Sky TV have just launched a Symbian compatible TV streaming app on the Ovi Store. The Sky TV app will let Sky subscribers watch live Premiership football on their Symbian handsets, check the Sky news headline feed and remotely program…
On Tuesday we brought you news of the leak of the Omnia 2. This time the leak concerns Samsung’s possible N97 botherer, the Louvre B7610. Samsung just can’t seem to keep their developments secret – anyone would think that they were leaking them on purpose…
On first glance the Louvre has a similar demeanour as the N97 or the G1, with the flip down keyboard – although I actually think the Louvre’s keyboard looks better. It’s got a slight ZX Spectrum look to it, with the red bits on the keys, and I’m all for that.
The reported specs are as follows:
Quadband (850/900/1800/1900 Mhz), GPRS, EDGE and HSDPA (3G+) to 7.2 Mbps
GPS receiver (A-GPS)
AMOLED Touch Screen size 3.5 inches with 800 x 480 pixels (WVGA) and 16 million colours
5-megapixel digital camera
1 GB built in memory – expendable to 32GB using MicroSD.
500 mAh Lithium-Ion 1 battery
Windows Mobile 6.1 Professional – Possibly upgradable to 6.5
Dimensions: 11.2 x 5.8 x 1.6 cm
The phone should retail in Europe from between €250 and €500.
Until we’ve got the phone in our hands, however, it’s difficult to really judge whether or not this phone is really a threat to the N97. What is clear is that if it wants to compete, it has got its work cut out.
Two months is all you have to wait for the N97. Nokia’s flagship handset is coming to Vodafone from the beginning of July and if you can’t keep sit on your hands until then, you can always register for updates and maybe even pre-order over here.
Just in case you’ve been living in a cave, the handset comes with 48GB of onboard mem, expandable by a further 32GB SDHC if Sandisk gets their act together, a 5-megapixel camera and eveything else you would expect with no silly video recording or Bluetooth omissions.
The space bar looks a little odd on the side like that but I’ll hold my judgement until I’ve held it in my hands. So the question is, which handset are you most looking forward to this summer? Answer now fool!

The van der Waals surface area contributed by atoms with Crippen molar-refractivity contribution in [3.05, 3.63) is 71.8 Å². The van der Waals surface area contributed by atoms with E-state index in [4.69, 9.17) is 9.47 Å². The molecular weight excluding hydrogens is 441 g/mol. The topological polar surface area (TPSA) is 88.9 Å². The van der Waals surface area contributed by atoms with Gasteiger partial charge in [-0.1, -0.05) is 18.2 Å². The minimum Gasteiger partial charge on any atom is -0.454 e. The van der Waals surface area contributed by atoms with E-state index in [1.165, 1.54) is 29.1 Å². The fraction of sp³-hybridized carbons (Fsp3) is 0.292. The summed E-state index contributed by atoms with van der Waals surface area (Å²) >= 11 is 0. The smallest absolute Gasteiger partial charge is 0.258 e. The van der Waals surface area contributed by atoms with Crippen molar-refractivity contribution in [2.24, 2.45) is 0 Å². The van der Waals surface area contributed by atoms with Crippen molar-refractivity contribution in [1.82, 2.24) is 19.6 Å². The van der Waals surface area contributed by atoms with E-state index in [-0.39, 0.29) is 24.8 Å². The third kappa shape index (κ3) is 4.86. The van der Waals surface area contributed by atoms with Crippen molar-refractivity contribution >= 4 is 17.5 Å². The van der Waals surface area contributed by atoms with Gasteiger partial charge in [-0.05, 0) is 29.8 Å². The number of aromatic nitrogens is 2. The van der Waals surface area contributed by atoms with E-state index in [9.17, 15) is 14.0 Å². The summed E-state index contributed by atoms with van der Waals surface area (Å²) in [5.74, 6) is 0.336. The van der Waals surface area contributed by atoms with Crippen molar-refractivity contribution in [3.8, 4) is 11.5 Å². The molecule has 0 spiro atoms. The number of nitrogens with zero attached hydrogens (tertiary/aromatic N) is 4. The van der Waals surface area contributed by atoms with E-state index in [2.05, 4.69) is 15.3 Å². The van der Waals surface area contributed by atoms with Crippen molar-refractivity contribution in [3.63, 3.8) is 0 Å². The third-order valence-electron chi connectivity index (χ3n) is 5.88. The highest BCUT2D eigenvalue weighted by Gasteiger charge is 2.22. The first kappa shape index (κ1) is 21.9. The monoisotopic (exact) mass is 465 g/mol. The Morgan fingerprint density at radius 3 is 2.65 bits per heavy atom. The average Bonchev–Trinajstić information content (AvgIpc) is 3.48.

The word on The Street is that Nokia is getting serious about touchscreen mobiles since RIM took a bite out of their market share last year and, apparently, we’re to see three new models in the next 12 months.
One is 4.2″ tablet type handheld with a “hidden slide-out QWERTY” due to hit the shelves before Christmas. A second is known for now as “Nautilus” and has the kind of talk around it that makes it sound like something from the year 2116. It’s supposed to be a much finer form and with an ultra-thin QWERTY that slides out by means of a sensor with keys that raise for easier typing.
Sounds slightly farcical but I’m happy to run with it until I hear otherwise. Funnily enough, Nautilus isn’t expected for a year. The third touchscreen handset is thought to be with us within four months, though.
No word on the on the OS of the handsets but I wouldn’t presume S60 to be the natural choice. I have it on good authority that the next big handset from Nokia after the N97 will run Linux.
Nokia seems to have decided that music is where it wants to be. The Finnish handset-maker has announced three new handsets today – the 5730 XpressMusic, the 5330 XpressMusic, and the 5030 – which doesn’t have an XpressMusic suffix, but does have an XpressRadio one.
The handsets range from budget to high-end. Starting at the bottom, the 5030 XpressRadio is a candybar with a built-in FM radio antenna, not the internet radio that Nokia’s been pushing to date. It’s very cheap, at just €40 before contracts come into play. Budget-tastic. It’ll be available in Q2.